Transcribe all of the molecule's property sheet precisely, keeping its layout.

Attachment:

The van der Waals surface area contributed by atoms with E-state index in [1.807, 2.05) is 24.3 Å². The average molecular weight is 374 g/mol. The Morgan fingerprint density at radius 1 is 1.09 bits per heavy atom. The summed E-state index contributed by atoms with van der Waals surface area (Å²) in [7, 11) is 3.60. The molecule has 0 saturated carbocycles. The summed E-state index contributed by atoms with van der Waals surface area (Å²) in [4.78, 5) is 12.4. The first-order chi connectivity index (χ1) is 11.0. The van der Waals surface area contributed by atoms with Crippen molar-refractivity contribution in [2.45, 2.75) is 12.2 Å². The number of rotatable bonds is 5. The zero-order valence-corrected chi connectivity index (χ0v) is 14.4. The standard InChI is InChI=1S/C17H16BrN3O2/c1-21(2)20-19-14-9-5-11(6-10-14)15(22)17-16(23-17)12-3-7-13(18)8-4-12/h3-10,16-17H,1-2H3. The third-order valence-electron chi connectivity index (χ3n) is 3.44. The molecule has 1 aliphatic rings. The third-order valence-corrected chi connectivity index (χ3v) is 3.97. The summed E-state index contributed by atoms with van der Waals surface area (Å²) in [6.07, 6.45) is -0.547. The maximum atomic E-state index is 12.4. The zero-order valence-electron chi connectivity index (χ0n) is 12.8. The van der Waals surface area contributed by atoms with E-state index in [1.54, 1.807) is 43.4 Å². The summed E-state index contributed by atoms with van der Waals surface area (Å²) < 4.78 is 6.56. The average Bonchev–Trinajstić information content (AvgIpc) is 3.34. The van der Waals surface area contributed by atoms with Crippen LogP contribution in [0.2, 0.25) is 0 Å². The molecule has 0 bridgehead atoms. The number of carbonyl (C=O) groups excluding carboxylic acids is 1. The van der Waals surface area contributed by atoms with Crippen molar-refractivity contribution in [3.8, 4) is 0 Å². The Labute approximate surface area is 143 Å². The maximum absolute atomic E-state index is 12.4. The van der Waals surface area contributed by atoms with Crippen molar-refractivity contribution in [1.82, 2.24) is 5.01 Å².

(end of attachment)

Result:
The van der Waals surface area contributed by atoms with E-state index in [1.807, 2.05) is 24.3 Å². The average molecular weight is 374 g/mol. The Morgan fingerprint density at radius 1 is 1.09 bits per heavy atom. The summed E-state index contributed by atoms with van der Waals surface area (Å²) in [7, 11) is 3.60. The molecule has 0 saturated carbocycles. The summed E-state index contributed by atoms with van der Waals surface area (Å²) in [4.78, 5) is 12.4. The first-order chi connectivity index (χ1) is 11.0. The van der Waals surface area contributed by atoms with Crippen molar-refractivity contribution in [2.45, 2.75) is 12.2 Å². The number of rotatable bonds is 5. The zero-order valence-corrected chi connectivity index (χ0v) is 14.4. The standard InChI is InChI=1S/C17H16BrN3O2/c1-21(2)20-19-14-9-5-11(6-10-14)15(22)17-16(23-17)12-3-7-13(18)8-4-12/h3-10,16-17H,1-2H3. The third-order valence-electron chi connectivity index (χ3n) is 3.44. The molecule has 1 aliphatic rings. The third-order valence-corrected chi connectivity index (χ3v) is 3.97. The summed E-state index contributed by atoms with van der Waals surface area (Å²) in [6.07, 6.45) is -0.547. The maximum atomic E-state index is 12.4. The zero-order valence-electron chi connectivity index (χ0n) is 12.8. The van der Waals surface area contributed by atoms with E-state index in [1.54, 1.807) is 43.4 Å². The summed E-state index contributed by atoms with van der Waals surface area (Å²) < 4.78 is 6.56. The average Bonchev–Trinajstić information content (AvgIpc) is 3.34. The van der Waals surface area contributed by atoms with Crippen LogP contribution in [0.2, 0.25) is 0 Å². The molecule has 0 bridgehead atoms. The number of carbonyl (C=O) groups excluding carboxylic acids is 1. The van der Waals surface area contributed by atoms with Crippen molar-refractivity contribution in [3.8, 4) is 0 Å². The Labute approximate surface area is 143 Å². The maximum absolute atomic E-state index is 12.4. The van der Waals surface area contributed by atoms with Crippen molar-refractivity contribution in [1.82, 2.24) is 5.01 Å².